Who is responsible for the protection of human rights in Kosovo?
Nordisk østforum, 2020, Vol. 34, No. 1, pp. 274–294
MOLBÆK-STEENSIG, Helga, Who is responsible for the protection of human rights in Kosovo?, Nordisk østforum, 2020, Vol. 34, No. 1, pp. 274–294 - https://hdl.handle.net/1814/69728
Retrieved from Cadmus, EUI Research Repository
Human rights are central in the international community’s missions in Kosovo. Moreover, Kosovo’s 2008 Constitution lists eight directly applicable human rights instruments, along with detailed instructions on how they are to be interpreted in line with developments at the European Court of Human Rights (ECtHR). And yet, human rights protection is lacking in the region. Potential violations attributable to the local authorities can be adjudicated, but only through the national courts, which raises questions of independence and impartiality. Meanwhile, NATO’s Kosovo Force (KFOR) and the European Union’s Rule of Law Programme (EULEX) enjoy immunity against prosecution by the domestic courts while still wielding some executive and judicial power. EULEX has an internal human rights panel, modelled on the less-than-successful panel established to hold the UN’s Mission in Kosovo (UNMIK) accountable, while KFOR has no similar judicial body. This article maps which options individuals have for addressing human rights violations in Kosovo and where the system still has its weaknesses. Additionally, it traces how the jurisdictions have changed in the past 15 years and proposes a way forward to fill the lacunae that remains.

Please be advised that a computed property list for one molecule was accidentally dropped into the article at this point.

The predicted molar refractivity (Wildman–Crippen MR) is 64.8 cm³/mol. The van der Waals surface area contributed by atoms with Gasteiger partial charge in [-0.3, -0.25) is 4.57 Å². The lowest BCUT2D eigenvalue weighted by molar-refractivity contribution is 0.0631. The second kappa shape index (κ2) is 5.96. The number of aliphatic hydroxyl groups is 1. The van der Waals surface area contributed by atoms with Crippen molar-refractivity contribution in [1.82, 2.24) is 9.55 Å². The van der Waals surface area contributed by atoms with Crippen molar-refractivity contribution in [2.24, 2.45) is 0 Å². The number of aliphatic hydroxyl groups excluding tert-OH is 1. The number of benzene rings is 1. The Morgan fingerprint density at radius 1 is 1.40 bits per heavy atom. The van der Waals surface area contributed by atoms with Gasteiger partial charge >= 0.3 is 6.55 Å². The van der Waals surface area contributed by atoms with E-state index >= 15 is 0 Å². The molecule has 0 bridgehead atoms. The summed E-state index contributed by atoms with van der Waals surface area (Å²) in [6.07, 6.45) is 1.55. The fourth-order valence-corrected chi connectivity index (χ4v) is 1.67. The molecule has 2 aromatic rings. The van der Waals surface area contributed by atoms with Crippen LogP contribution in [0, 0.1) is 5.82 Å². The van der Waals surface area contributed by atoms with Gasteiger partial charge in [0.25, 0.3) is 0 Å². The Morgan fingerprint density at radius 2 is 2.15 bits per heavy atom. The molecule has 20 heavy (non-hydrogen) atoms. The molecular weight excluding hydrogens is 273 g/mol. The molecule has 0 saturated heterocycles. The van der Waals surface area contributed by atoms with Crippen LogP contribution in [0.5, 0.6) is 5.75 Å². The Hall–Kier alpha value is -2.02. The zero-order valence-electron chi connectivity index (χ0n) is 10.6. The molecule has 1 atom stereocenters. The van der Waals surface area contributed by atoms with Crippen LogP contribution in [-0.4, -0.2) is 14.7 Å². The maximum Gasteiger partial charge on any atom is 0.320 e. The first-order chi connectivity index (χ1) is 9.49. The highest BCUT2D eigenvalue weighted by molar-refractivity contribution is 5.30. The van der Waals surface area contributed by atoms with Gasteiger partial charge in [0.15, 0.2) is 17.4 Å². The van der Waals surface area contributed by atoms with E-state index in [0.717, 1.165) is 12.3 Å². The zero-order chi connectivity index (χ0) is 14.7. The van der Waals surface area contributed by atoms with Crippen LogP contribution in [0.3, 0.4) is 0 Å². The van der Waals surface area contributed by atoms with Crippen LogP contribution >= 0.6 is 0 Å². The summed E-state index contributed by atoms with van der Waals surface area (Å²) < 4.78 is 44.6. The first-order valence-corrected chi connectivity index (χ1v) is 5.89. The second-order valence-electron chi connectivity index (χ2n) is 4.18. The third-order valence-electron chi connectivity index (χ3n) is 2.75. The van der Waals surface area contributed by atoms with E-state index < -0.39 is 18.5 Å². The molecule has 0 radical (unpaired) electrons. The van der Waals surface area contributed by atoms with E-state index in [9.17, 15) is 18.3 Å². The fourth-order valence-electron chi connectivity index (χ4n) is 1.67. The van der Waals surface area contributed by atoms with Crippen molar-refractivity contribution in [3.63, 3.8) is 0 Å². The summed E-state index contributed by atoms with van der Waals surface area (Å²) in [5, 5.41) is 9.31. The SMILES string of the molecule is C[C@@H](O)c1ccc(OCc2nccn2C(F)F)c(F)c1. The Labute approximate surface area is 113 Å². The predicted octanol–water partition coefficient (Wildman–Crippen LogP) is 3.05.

First published online: 15 December 2020
Cadmus permanent link: https://hdl.handle.net/1814/69728
Full-text via DOI: 10.23865/noros.v34.2286
Publisher: Cappelen Damm Akademisk